The actual firing of the initiators 60 may be accomplished by using a high current metal oxide semiconductor field effect transistor (MOSFET) transistor, silicon controlled rectifier (SCR), or bipolar transistor 64. SCRs and bipolar transistors require additional circuitry and higher trigger energies to turn them on. High current, low on-resistance MOSFETs 64 are available that require no additional circuitry other than a logic level to turn them on. Each initiator 60 would preferably have a dedicated MOSFET high current driver 64 to fire it, which would, in turn, be controlled directly from the FPGA output. In addition, a depletion mode field effect transistor (FET) with a separate control circuit may be used as a safing clamp 66 to prevent accidental turn on of the MOSFET driver 64. A depletion mode FET transistor is normally on until a pinch-off voltage turns it off. The FET transistor is connected across the gate-source connection on the MOSFET, effectively shorting out any noise pulse that might turn on the MOSFET earlier than desired. The FPGA 42 is used to signal the safing clamp 66 to release the gate of the MOSFET just before the firing pulse would be sent to the MOSFET.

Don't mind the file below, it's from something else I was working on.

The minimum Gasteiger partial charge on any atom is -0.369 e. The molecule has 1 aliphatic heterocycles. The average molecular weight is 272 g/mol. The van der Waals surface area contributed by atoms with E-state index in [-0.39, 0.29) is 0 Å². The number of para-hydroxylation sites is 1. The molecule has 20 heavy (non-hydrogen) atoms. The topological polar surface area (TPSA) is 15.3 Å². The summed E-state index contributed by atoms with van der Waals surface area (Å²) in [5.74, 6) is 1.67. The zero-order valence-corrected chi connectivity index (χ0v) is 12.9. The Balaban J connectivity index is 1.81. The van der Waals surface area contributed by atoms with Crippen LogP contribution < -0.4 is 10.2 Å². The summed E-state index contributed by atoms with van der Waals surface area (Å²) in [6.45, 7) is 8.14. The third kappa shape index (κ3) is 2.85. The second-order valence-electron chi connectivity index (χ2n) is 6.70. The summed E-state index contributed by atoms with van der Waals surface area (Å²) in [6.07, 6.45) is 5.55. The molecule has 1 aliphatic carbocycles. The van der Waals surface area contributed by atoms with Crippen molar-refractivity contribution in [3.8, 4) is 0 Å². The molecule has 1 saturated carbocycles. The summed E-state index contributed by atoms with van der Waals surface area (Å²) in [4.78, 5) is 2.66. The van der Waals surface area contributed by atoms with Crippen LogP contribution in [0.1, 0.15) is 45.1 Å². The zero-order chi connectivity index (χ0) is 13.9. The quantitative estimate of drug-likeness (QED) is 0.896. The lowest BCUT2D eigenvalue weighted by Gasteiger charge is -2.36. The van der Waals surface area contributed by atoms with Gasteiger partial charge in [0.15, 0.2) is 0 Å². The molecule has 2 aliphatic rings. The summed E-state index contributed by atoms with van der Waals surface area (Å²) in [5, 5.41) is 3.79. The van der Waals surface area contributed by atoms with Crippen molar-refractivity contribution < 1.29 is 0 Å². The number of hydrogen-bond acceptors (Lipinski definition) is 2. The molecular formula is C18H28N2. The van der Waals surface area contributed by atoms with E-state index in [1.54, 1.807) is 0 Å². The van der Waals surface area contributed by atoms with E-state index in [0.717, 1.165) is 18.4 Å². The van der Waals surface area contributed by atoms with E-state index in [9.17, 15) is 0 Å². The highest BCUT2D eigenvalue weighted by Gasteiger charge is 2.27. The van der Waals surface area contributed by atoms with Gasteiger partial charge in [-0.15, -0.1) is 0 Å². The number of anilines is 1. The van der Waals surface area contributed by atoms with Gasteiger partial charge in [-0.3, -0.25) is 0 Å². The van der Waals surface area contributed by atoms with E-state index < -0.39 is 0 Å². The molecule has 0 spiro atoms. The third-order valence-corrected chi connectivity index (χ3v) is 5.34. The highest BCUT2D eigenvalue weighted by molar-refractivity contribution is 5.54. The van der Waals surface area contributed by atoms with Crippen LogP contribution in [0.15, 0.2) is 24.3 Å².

As mentioned above, the various wafers 22, 24, 26 and 28 are amendable to being fabricated using microelectromechanical system (MEMS) technology. Each wafer 22, 24, 26, and 28 is fabricated utilizing processes which provide the lowest cost and highest operational performance. As discussed above, the electronics wafer 28 may be fabricated in one of two ways utilizing either a multi-chip module (MCM) approach or wafer scale integration (WSI) approach. MCM requires fabrication of individual chips such as accelerometers, IMUs, FPGAs and SCBs from several different wafers utilizing a variety of electronics process technologies. These chips are then bonded onto a common host substrate which can include ceramic, silicon, or laminates. The substrate is metallized with current carrying paths and the chips are wire bonded to these paths to complete the circuit. The substrate is formed using hot pressing techniques and is machined using diamond tool machining processes, ultrasonic processes, water jet cutting and laser cutting. The individual chips are fabricated using traditional chip manufacturing processes such as MOS (metal oxide semiconductor), CMOS (complimentary metal oxide semiconductor), SOS (silicon on sapphire), and POLY (polysilicon on silicon).